Low micro-insurance uptake trends still worrying

Low micro-insurance uptake trends still worrying

Staff Reporter

HARARE, Deteriorating disposable incomes fueled by the current economic status as well as lack of innovation have become the major obstacles in the uptake of micro insurance in Zimbabwe at a time the industry is struggling with confidence issues.

Micro insurance is a mechanism to protect low income people against risk, such as accident, illness, and natural disasters, in exchange for insurance premium payments tailored to their needs, income and level of risk.

Globally, the micro insurance sector is a fast-growing industry with a potentially untapped market of over 2 billion people worldwide.

However in Zimbabwe there is only one micro insurance company out of 2280 insurance and pensions’ entities.

Zimbabwe has been going through a decade long   economy decay which has eroded disposable incomes to drop making life difficult for the majority of people.

The Insurance regulator in Zimbabwe, Insurance and Pensions Commission (IPEC) in June 2017 introduced a micro-insurance framework whose primary objective was to promote the development of micro-insurance in Zimbabwe by establishing a basis for the regulation and supervision of micro-insurance activities and protection.

The regulations sought to ensure inclusion of low-income earners in the insurance industry. A ‘new’ chapter in 2018 has seen the first attempt to formally regulate Micro-insurance by introducing laws which register micro-insurance business.

While micro insurance  targets  low income earners , Director Pension Supervision at Insurance and  Pensions Commission Cuthbert Munjoma said the  industry’s regulator says there a been discouraging lack of innovation around micro insurance products in Zimbabwe.

“The biggest challenge have been low disposable income as witnessed by economic challenges in the economy.  Instances where there are very low disposable incomes people generally find it difficult to insure as insurance will become the least of priorities in households.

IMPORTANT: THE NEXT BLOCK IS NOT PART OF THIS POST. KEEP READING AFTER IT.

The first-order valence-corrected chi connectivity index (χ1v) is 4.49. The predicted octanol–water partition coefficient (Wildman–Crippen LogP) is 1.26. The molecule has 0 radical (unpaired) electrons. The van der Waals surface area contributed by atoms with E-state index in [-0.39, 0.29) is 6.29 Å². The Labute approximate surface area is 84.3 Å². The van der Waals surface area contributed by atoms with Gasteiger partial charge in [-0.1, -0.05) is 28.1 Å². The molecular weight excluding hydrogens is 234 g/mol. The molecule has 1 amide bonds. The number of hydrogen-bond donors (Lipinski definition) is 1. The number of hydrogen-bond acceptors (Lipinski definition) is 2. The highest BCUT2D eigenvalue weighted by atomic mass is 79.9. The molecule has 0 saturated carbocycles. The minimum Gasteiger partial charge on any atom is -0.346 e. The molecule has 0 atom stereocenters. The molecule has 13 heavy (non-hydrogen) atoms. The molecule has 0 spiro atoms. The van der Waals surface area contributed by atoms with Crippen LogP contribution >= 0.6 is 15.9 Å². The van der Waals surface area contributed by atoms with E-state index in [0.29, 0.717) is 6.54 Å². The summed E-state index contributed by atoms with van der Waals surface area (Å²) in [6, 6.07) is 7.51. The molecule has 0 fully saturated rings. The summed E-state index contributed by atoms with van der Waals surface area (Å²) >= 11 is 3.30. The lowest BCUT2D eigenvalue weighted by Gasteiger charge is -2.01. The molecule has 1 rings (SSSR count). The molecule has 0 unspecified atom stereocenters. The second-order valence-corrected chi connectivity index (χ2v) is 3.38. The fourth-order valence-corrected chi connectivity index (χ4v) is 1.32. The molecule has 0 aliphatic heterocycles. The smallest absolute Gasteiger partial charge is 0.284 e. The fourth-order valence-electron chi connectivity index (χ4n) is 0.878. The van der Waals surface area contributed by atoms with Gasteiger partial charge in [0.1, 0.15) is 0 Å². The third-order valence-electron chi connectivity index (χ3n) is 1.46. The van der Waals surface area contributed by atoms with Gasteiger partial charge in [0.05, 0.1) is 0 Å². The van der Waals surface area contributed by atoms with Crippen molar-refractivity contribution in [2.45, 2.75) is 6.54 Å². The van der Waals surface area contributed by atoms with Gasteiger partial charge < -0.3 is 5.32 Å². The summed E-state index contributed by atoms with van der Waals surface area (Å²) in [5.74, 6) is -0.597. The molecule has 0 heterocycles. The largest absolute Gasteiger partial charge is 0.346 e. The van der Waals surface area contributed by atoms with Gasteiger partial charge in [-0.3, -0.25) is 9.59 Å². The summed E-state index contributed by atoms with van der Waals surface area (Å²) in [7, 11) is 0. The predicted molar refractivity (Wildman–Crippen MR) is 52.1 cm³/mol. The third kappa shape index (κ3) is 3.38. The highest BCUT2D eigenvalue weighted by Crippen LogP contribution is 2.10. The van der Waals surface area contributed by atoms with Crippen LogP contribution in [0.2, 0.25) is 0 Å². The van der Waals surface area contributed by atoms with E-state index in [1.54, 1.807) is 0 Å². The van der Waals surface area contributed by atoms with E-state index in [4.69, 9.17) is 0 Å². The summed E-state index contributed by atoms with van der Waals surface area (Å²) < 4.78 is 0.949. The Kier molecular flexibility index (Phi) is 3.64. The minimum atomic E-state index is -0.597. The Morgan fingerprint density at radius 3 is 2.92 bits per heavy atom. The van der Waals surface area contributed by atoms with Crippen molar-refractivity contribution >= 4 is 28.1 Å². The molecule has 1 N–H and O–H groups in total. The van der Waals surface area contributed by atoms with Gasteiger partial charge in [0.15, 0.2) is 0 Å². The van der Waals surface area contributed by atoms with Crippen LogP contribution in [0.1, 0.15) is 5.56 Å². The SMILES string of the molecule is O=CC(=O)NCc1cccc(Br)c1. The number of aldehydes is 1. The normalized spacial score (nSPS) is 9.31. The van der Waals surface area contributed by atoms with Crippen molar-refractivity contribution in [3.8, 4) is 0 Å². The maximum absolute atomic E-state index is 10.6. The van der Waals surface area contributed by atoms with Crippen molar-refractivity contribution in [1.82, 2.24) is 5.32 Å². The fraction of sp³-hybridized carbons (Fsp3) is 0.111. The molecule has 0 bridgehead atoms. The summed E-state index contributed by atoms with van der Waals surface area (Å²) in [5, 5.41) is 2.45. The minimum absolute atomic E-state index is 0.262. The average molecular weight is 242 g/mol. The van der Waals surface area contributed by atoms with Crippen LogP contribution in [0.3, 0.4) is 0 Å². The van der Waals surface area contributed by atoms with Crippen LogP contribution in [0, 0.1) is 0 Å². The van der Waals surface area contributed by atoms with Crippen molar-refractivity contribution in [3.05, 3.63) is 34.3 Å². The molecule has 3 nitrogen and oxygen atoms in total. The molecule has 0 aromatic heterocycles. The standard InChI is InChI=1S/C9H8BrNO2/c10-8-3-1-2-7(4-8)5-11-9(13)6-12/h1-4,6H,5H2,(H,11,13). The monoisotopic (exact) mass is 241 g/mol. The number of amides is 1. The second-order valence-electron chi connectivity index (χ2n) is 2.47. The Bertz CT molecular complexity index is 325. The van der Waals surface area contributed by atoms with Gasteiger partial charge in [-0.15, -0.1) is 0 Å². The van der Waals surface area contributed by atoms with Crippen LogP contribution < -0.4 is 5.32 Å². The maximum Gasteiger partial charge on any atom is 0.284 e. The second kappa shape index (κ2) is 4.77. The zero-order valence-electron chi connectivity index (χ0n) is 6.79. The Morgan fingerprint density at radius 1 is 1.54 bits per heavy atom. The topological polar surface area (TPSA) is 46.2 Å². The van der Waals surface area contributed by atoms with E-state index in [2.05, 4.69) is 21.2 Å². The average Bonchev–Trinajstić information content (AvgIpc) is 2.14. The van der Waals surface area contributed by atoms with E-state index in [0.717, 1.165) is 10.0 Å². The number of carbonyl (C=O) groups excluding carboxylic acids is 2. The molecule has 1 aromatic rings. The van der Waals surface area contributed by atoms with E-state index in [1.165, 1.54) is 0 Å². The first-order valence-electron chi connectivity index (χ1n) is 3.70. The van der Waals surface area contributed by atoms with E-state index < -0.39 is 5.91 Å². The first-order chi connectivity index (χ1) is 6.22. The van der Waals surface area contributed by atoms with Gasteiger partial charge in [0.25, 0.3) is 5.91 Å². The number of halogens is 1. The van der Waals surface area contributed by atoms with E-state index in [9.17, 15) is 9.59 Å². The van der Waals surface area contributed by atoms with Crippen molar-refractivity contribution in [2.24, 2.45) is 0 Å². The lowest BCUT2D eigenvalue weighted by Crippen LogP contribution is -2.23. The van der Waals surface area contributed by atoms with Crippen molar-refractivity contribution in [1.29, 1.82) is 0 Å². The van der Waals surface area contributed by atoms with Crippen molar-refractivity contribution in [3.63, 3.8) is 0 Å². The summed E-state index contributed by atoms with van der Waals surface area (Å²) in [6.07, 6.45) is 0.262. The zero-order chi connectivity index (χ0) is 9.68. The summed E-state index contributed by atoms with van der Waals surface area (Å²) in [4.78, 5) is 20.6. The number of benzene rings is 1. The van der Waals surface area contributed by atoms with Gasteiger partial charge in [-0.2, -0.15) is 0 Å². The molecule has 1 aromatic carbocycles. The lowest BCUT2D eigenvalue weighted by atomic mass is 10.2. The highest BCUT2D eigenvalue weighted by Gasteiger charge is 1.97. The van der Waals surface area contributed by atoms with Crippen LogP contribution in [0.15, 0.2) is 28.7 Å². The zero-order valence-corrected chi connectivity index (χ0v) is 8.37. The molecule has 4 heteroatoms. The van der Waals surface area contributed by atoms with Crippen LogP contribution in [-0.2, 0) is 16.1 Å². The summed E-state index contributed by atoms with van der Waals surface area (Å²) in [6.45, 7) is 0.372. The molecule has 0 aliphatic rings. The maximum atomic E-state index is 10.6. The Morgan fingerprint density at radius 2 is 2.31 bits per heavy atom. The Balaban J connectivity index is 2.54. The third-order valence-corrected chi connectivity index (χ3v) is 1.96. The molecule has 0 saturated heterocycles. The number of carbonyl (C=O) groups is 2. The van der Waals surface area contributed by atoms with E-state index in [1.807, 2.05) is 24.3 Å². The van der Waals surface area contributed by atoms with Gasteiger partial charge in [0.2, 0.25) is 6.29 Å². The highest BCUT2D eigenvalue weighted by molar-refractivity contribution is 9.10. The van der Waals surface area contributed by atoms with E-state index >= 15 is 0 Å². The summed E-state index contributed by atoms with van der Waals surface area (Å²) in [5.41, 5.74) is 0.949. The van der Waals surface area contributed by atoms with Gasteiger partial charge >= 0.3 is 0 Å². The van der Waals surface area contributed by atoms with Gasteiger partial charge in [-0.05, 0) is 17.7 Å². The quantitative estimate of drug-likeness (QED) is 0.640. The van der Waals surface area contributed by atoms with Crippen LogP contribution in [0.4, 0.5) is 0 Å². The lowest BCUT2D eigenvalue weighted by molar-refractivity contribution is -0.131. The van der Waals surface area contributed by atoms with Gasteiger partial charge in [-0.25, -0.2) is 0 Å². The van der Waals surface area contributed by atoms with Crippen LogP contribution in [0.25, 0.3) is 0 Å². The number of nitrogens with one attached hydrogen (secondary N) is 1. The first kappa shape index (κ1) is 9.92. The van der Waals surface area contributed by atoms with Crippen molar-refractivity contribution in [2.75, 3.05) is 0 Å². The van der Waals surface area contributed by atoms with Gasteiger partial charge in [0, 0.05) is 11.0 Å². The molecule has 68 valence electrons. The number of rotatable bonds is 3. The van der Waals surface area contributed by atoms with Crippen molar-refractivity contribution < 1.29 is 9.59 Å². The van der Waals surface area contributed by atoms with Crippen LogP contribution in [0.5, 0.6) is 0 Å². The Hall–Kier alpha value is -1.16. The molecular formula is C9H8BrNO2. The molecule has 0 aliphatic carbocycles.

We have also seen lack innovation in terms that are tailor-made to suit the needs of   to the informal sector. If they are not tailor-made, it will have a bearing on the uptake,” he said.

Munjoma also said the emergency of Covid 19 which has out restriction on movements for the informal sector also meant their disposable incomes have been affected.

Ipec director of insurance and micro-insurance Sibongile Siwela added that from a regulatory point of view they have been coming up with a framework that facilitates setting up of   micro insurance companies under less stringent requirements as those of conventional insurance companies.

Another initiative have been the approval of micro insurance products under the ambit of conventional companies.

By virtue of  providing  poor and low-income households with the means to protect themselves against the effects of risk, micro insurance must therefore be viewed alongside government provision of basic health services, employment and education, all of which go towards alleviating poverty.